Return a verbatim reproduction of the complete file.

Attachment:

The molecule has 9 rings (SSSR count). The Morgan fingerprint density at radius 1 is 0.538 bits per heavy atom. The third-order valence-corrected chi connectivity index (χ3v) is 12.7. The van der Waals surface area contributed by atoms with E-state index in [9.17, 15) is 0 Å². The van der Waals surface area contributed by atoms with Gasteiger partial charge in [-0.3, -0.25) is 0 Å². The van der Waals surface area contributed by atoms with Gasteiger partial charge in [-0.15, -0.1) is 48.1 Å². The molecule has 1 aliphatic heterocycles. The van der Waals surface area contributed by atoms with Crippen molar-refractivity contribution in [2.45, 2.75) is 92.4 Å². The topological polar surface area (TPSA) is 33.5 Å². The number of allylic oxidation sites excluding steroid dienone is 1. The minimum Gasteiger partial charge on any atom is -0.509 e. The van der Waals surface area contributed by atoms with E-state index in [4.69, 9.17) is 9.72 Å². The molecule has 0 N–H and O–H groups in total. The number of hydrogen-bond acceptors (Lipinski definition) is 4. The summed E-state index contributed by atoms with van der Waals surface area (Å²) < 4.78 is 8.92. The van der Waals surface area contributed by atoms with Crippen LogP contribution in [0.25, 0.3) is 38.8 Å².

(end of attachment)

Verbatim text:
The molecule has 9 rings (SSSR count). The Morgan fingerprint density at radius 1 is 0.538 bits per heavy atom. The third-order valence-corrected chi connectivity index (χ3v) is 12.7. The van der Waals surface area contributed by atoms with E-state index in [9.17, 15) is 0 Å². The van der Waals surface area contributed by atoms with Gasteiger partial charge in [-0.3, -0.25) is 0 Å². The van der Waals surface area contributed by atoms with Gasteiger partial charge in [-0.15, -0.1) is 48.1 Å². The molecule has 1 aliphatic heterocycles. The van der Waals surface area contributed by atoms with Crippen molar-refractivity contribution in [2.45, 2.75) is 92.4 Å². The topological polar surface area (TPSA) is 33.5 Å². The number of allylic oxidation sites excluding steroid dienone is 1. The minimum Gasteiger partial charge on any atom is -0.509 e. The van der Waals surface area contributed by atoms with E-state index in [4.69, 9.17) is 9.72 Å². The molecule has 0 N–H and O–H groups in total. The number of hydrogen-bond acceptors (Lipinski definition) is 4. The summed E-state index contributed by atoms with van der Waals surface area (Å²) < 4.78 is 8.92. The van der Waals surface area contributed by atoms with Crippen LogP contribution in [0.25, 0.3) is 38.8 Å².